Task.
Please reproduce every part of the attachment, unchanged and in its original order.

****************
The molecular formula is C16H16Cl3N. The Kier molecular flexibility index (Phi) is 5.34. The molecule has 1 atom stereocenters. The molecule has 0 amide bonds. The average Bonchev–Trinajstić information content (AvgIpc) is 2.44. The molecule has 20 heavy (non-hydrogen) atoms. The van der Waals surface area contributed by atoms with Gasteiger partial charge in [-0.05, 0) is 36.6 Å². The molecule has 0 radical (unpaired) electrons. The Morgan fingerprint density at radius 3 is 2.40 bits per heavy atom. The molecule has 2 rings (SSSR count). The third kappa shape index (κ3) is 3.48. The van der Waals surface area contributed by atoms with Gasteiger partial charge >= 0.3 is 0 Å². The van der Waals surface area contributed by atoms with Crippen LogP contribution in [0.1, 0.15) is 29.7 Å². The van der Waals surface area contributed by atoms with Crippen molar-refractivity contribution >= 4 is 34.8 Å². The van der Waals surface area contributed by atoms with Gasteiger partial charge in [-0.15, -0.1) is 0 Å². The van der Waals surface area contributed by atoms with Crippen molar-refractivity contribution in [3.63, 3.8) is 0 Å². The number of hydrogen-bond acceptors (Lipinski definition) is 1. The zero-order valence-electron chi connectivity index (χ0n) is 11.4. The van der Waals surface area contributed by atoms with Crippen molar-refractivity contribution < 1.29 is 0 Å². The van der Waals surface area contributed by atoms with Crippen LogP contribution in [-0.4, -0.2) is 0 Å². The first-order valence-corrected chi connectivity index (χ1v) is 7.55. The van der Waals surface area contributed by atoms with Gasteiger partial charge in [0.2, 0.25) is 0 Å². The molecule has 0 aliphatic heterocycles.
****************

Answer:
The molecular formula is C16H16Cl3N. The Kier molecular flexibility index (Phi) is 5.34. The molecule has 1 atom stereocenters. The molecule has 0 amide bonds. The average Bonchev–Trinajstić information content (AvgIpc) is 2.44. The molecule has 20 heavy (non-hydrogen) atoms. The van der Waals surface area contributed by atoms with Gasteiger partial charge in [-0.05, 0) is 36.6 Å². The molecule has 0 radical (unpaired) electrons. The Morgan fingerprint density at radius 3 is 2.40 bits per heavy atom. The molecule has 2 rings (SSSR count). The third kappa shape index (κ3) is 3.48. The van der Waals surface area contributed by atoms with Gasteiger partial charge >= 0.3 is 0 Å². The van der Waals surface area contributed by atoms with Crippen LogP contribution in [0.1, 0.15) is 29.7 Å². The van der Waals surface area contributed by atoms with Crippen molar-refractivity contribution >= 4 is 34.8 Å². The van der Waals surface area contributed by atoms with Gasteiger partial charge in [-0.15, -0.1) is 0 Å². The van der Waals surface area contributed by atoms with Crippen molar-refractivity contribution in [3.63, 3.8) is 0 Å². The number of hydrogen-bond acceptors (Lipinski definition) is 1. The zero-order valence-electron chi connectivity index (χ0n) is 11.4. The van der Waals surface area contributed by atoms with Crippen molar-refractivity contribution < 1.29 is 0 Å². The van der Waals surface area contributed by atoms with Crippen LogP contribution in [-0.4, -0.2) is 0 Å². The first-order valence-corrected chi connectivity index (χ1v) is 7.55. The van der Waals surface area contributed by atoms with Gasteiger partial charge in [0.2, 0.25) is 0 Å². The molecule has 0 aliphatic heterocycles.